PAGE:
Improvised Crime Scene Tools: Light-on-a-PoleRecently, I learned about another great tool while I was teaching a workshop on dust footprints. Typically, when looking for dust footprints, you check across floors, counters, etc. for signs of prints. Sometimes, though, finding these prints can be difficult because of the angle you’re looking from. As I was demonstrating the technique I use to search for prints, one of the class participants offered to share his method, which turned out to be simple and effective.

He takes a small (4" or 5") flashlight and attaches it at a 45 degree angle to the end of a broomstick with rubber bands. He then holds the pole with the light in front of him as he surveys the scene. With the light in this position, he often finds it much easier to locate dust footprints than if he simply held the flashlight in his hand near the floor.

Another type of crime scene that can present a problem is a shooting in which you have a large number of shell casings to account for. Consider, for example, a drive-by-shooting. In such a case, the suspect may have used an AK 47 or a similar weapon. You might have as many as 50 or 60 shell casings to deal with. How many tent markers do you have in your crime scene kit? Most CSOs have only 25. And most officers who run short will make up the difference with plain pieces of paper. The problem with that approach is that the plain paper markers can blow away, leaving you with a scene that is not properly documented. You can easily avoid this problem by creating your own supply of tent markers ahead of time. I’ve used my computer to create a template and then printed the tent marker on card stock. The marker is sturdy enough to stand up at the scene, and it can even be reused if it doesn’t have any blood or stains on it.

Improvised Crime Scene Tools: Tent MarkersMarking bullet holes can also present a problem. When officers don’t have prepared labels, they resort to handmade versions. In many cases, I’ve seen officers use lifting tape to attach a piece of paper next to a bullet hole. While these labels may be better than nothing, they don’t make a professional impression. And as I’ve said before, you have to remember that your case will eventually end up in court. Juries today expect the same level of presentation and professionalism as they see on CSI and similar T.V. shows. While you don’t have unlimited funds and unlimited resources, you can take advantage of the technology you do have available. In this case, simply use the labeling program on your computer. You’ll end up with a supply of professional looking printed labels that will make a much better impression than a taped up piece of paper.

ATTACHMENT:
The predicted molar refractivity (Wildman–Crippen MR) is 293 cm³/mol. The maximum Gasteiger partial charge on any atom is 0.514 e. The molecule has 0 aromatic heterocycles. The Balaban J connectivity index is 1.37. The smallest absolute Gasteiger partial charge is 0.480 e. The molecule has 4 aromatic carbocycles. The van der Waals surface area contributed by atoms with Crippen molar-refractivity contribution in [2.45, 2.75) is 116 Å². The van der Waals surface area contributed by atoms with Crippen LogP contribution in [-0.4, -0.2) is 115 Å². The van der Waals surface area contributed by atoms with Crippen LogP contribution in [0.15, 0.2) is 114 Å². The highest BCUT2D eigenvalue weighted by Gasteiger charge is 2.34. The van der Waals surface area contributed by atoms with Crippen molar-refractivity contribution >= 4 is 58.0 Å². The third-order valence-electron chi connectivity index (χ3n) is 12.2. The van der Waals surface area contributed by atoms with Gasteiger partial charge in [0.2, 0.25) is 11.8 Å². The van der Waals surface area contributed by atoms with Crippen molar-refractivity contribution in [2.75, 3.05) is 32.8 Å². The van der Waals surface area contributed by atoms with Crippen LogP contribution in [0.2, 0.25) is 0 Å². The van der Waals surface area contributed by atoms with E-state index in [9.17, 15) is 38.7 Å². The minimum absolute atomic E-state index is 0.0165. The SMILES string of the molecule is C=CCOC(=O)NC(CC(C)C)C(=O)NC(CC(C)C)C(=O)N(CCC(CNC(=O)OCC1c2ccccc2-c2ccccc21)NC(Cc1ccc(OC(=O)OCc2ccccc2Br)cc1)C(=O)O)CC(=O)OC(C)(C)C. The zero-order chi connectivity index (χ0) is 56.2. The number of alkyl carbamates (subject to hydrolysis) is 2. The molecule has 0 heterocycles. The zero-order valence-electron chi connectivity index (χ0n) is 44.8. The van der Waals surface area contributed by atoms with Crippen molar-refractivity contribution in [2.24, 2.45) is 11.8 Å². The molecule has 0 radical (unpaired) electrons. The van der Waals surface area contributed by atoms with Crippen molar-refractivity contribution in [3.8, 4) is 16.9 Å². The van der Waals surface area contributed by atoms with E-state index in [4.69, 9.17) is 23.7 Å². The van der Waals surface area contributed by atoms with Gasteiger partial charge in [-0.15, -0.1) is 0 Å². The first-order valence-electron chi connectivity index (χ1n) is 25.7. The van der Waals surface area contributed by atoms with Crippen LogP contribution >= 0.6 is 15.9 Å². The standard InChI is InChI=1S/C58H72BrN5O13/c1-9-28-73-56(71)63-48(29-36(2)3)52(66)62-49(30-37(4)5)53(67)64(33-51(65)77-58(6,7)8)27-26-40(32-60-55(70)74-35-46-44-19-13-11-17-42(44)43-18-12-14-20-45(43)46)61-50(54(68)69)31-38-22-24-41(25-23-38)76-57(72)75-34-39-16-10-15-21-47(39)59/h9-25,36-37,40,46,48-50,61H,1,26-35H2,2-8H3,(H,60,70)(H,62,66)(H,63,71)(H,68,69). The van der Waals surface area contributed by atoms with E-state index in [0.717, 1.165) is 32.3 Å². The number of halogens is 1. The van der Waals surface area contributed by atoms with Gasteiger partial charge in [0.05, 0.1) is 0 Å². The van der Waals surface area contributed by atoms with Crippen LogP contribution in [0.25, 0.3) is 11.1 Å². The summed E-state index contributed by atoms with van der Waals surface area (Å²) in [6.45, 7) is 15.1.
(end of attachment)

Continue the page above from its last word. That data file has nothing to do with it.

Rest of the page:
As you can see from these examples, challenging situations often lead to important innovations. A lot of the devices and products now on the market were developed by CSOs because the product they needed didn’t exist.When you’re in a tough situation, try to find your own tool of the trade. I know many of you may already have ideas of your own. If you’re interested in taking your ideas further, contact a crime scene supply company and see if it’s cost effective to manufacture. Today’s economy has changed: people can’t afford elaborate products these days, but there’s always room for the right product at the right price.

Dick Warrington is in research and development and a crime scene consultant and training instructor for the Lynn Peavey Company. Dick can be reached at dwarrington@peaveycorp.com.